The reflowed solder connections 22 incorporate a portion of the strands 24, the portions incorporated defining engagement regions 28 along the top of the conductors 10. In order to restrain the flowing of solder 22 within the engagement regions 28, the flowing solder 22 must be prevented from “wicking” along the wire strands 24 and thereby flowing beyond the desired engagement region 28. This may be accomplished by selectively plating the wire strands 24 beyond the desired engagement region 28, thereby defining an exclusion region 30 along the conductors 10, wherein the solder will not adhere to or flow along those plated portions of the strands 24. In this way, the reflowing solder connections 22 will remain within the desired engagement regions 28 until they have cooled and solidified into the permanent solder connections 22 shown in FIG. 2. Various polymeric solder mask materials could also be used to prevent ‘wicking’ of the solder. The entire conductor could be coated with a liquid solder mask which is then cured. Photo imaging and etching techniques would then be used to remove the solder mask from the end portions (28) of the conductors. Although solder 22 is utilized to make the permanent attachment of the conductors 10 to the module contacts 4 in the embodiment shown in FIG. 2, alternate means for permanent attachment may be utilized.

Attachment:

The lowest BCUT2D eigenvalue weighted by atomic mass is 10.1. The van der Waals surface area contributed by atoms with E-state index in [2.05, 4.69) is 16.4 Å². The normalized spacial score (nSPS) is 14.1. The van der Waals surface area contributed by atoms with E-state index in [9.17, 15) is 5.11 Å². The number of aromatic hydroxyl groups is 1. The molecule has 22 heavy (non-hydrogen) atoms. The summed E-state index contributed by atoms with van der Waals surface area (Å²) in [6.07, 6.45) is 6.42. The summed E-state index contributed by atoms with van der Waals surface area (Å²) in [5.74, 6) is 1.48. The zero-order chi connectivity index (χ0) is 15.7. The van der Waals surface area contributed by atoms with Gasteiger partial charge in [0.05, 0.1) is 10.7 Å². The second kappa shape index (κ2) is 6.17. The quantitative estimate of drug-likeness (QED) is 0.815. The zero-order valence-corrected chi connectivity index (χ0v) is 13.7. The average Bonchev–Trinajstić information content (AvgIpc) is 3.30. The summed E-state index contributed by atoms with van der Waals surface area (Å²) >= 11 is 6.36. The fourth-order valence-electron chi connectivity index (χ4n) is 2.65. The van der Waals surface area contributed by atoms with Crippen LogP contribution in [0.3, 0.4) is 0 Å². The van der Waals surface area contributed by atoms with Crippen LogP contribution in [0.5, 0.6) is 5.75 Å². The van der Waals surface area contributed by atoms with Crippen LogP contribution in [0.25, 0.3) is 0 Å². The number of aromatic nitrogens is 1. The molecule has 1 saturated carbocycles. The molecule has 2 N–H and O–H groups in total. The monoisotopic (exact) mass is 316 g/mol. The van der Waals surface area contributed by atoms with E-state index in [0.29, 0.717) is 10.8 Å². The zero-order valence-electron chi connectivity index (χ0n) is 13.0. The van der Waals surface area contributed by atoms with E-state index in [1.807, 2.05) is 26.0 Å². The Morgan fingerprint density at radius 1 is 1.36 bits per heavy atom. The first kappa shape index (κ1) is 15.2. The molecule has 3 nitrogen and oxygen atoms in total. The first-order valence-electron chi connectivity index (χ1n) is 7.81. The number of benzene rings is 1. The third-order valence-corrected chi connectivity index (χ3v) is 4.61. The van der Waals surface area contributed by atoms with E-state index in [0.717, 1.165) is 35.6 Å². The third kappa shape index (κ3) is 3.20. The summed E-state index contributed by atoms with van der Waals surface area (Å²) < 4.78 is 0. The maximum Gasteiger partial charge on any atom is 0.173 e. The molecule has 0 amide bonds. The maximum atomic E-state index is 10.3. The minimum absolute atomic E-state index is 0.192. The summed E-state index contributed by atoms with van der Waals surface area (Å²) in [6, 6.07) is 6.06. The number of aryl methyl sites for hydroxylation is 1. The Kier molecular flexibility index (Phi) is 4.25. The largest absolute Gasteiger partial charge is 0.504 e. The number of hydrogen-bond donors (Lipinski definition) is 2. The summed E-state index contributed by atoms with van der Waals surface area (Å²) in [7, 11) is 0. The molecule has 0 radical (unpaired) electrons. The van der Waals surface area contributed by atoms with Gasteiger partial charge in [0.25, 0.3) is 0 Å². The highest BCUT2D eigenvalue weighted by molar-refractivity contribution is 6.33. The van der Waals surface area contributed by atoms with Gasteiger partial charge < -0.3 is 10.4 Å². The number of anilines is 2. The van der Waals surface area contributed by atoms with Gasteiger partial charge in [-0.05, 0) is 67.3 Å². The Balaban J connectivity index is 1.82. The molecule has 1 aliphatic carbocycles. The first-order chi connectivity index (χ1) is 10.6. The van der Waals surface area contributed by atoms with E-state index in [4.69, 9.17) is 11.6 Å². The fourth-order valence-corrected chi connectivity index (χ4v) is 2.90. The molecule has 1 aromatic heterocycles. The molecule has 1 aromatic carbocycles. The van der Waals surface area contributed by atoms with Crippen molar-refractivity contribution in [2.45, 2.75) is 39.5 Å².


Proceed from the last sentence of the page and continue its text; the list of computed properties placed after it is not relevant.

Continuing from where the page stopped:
In one example of an embodiment of the present invention, Example 1 (not shown), an electrically conductive adhesive, specifically Ablebond 8175 made by Ablestick Laboratories, is applied to the PCB contacts 12. The adhesive is applied by a stencil deposit method, using a 0.005″ thick stencil with an array of 0.020″ diameter apertures corresponding to the PCB contact 12 array. The adhesive deposits are 0.020″ in diameter, are hemispherically shaped and are between 0.003-0.004″ tall. After aligning mechanical alignment pins (not shown) located on the interposer 8 with receiving holes (not shown) formed on the PCB 14, the conductors 10 are brought into contact with the electrically conductive adhesive deposit. After adhesive cure, four point probe measurements of the interconnection between PCB 14 backside and interposer 8 backside showed a low contact resistance in the range of about 5 to about 40 milliohms. (There is some variable probe contact resistance in these measurements that may be as high as about 20 to about 30 milliohms). The PCB contacts 12 were gold plated and had through holes. The adhesive would partially wet down into the through holes but not so much so as to starve the hemispherical deposit and prevent adhesive interconnection between PCB contacts 12 and conductors 10. The conductor wadded wire strands 24 were gold plated. Noble metal plated surfaces are preferred for low and stable contact resistance interconnections. Additional suitable metallurgical surfaces are palladium, silver and palladium nickel alloys. Nickel, tin, copper and aluminum surfaces provide much higher contact resistance that has significant resistance drift during stress and are, therefore, less suitable for demanding microelectronics interconnection. One advantage of using an electrically conductive adhesive over solder is low temperature joining, wherein temperatures may be less than or equal to about 150° C. Another advantage is that there is no requirement that the conductors 10 have a non-wettable surface to prevent solder wicking.